“That kid who played little Forrest lives around the corner [he doesn’t] and he’s a lifetime member here. ‘Forrest Gump’ mentioned Elvis. Eight presidents and the Secret Service are members here. When Obama went to Oxford — you know, the college? — he came by. He gave me that.” He pointed to a wonky tabletop Christmas tree that had been spray-painted black — badly. “A black Christmas tree from the first black president.”
“REALLY?” I heard myself saying as my inner monologuist shouted, Don’t antagonize it!
MacLeod unscrewed the light bulb and we headed into another darkened room. “So what,” I ask, “does Elvis Presley Enterprises think about this?” He showed me what appeared to be a document on EPE letterhead proclaiming Paul MacLeod to be Elvis’s No. 1 fan. That was the first thing the man said that I actually believed.
WHAT IS BEHIND AN OBSESSION LIKE THAT? What is it about Elvis that neither America nor the world can shake?
Sam Phillips, Elvis’ first producer at Sun Records in Memphis, was not in the avant garde; he certainly wasn’t in business to revolutionize music. The King couldn’t have started a new genre of music if he had wanted to — he only knew three chords.
Elvis never set out to redefine anything. All he did, by virtue of being himself, was bring traditionally black music to a larger white population in a racially segregated nation. And it wasn’t a smooth ride. The White Citizens Councils were terrified that his primitive music would send their daughters running naked down the streets into the arms of gyrating Negroes. The churches and even the heads of television networks deemed Elvis the Pelvis too much for viewing audiences. By today’s collapsed standards, it all seems so quaint now.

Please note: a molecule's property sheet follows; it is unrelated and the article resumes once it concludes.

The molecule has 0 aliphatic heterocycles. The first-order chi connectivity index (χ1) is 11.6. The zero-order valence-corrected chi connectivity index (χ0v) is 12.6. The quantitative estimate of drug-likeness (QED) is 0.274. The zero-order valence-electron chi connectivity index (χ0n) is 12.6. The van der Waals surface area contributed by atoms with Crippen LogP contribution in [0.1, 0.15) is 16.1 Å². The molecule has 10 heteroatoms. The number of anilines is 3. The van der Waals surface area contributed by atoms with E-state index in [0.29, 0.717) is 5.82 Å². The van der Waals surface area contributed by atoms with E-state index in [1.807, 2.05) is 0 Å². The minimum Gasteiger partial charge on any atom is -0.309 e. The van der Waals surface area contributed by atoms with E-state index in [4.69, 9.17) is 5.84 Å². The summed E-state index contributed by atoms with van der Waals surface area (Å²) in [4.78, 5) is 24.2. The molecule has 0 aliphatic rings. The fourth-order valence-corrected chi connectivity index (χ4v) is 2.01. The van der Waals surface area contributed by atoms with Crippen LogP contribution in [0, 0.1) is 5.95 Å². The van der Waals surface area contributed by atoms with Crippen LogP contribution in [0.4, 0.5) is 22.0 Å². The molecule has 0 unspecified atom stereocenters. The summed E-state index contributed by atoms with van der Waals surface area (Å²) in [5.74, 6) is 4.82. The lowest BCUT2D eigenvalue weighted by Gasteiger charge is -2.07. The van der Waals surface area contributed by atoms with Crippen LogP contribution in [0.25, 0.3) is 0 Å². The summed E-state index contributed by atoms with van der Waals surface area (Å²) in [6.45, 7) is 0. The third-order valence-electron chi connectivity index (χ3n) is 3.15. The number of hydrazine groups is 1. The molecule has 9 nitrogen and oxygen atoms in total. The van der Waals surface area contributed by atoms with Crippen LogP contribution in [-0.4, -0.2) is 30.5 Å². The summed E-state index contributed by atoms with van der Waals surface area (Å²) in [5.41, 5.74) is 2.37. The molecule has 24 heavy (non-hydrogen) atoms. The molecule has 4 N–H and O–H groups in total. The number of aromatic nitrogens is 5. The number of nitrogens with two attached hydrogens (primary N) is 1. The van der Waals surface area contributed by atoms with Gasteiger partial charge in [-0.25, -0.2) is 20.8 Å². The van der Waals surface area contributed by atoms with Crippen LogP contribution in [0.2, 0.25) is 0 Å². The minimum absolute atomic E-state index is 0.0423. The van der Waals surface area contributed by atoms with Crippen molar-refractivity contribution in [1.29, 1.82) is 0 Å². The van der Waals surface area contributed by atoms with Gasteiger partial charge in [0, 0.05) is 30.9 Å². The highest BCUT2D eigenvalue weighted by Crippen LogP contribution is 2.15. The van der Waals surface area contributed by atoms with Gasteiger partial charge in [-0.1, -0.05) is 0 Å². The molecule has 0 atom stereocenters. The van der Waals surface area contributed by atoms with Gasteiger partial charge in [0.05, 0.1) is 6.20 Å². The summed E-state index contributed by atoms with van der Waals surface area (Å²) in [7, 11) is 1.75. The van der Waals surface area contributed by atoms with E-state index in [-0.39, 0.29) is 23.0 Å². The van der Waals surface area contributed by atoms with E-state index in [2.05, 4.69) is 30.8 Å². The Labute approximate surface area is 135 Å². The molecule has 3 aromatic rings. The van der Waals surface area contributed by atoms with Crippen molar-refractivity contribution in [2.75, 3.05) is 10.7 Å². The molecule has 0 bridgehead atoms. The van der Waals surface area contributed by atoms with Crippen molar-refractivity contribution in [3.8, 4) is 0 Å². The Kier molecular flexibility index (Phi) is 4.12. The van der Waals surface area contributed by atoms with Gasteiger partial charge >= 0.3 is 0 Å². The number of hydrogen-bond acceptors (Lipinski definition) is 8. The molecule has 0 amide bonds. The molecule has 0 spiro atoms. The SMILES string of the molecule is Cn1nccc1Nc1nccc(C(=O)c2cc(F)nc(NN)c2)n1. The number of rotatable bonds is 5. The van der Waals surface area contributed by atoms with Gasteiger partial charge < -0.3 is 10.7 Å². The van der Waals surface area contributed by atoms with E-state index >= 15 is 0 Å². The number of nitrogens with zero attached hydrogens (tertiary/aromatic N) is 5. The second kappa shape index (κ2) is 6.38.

Then, at the height of his fad, he was drafted by Uncle Sam and sent to Germany. In today’s entertainment market, that would have been the end of Elvismania. Elvis would have come out of the Army, become an electrician, and told his grandchildren unbelievable stories about youthful fame.
Which very well might have been his fate but for his manager, a Hungarian immigrant who called himself Colonel Tom Parker. He got Elvis into the movies: heaps of them, most not very good. Elvis’ acting gets a bad rap, and even the most die-hard Elvis fan will agree that Hollywood didn’t really play to his strengths. True enough, but watch “Love Me Tender” or “Kid Creole”: They are good, simple stories and the acting isn’t too terrible. In 1961, with the huge success of “Blue Hawaii,” Hollywood decided that Elvis was an entertainer, not an actor. After that, his roles didn’t require acting. Elvis just slipped into the same role he slipped into every time he walked out the front door: devil-may-care bachelor with a good heart and a colorful profession. These films were less good.
Some movies were lavish spectacles in the grandest tradition of musical Hollywood; others had production schedules of only two or three weeks, and probably didn’t take much longer to write. By his own reckoning, Elvis made the same movie 31 times — and that was enough. By the end of the ’60s, he’d returned to what he loved, performing before an audience in high style.
TALKING ABOUT HOLLYWOOD was where MacLeod drifted from delusional tall tales into a schizophrenic episode. When he launched into a naughty story about he and Ann-Margret, I heard myself barking, “You had a fling with The Vamp?” He stared at me for an uncomfortably long time while I calculated how many darkened rooms I’d have to negotiate to see daylight again. “No, Elvis did. Sinatra even walked in on us!”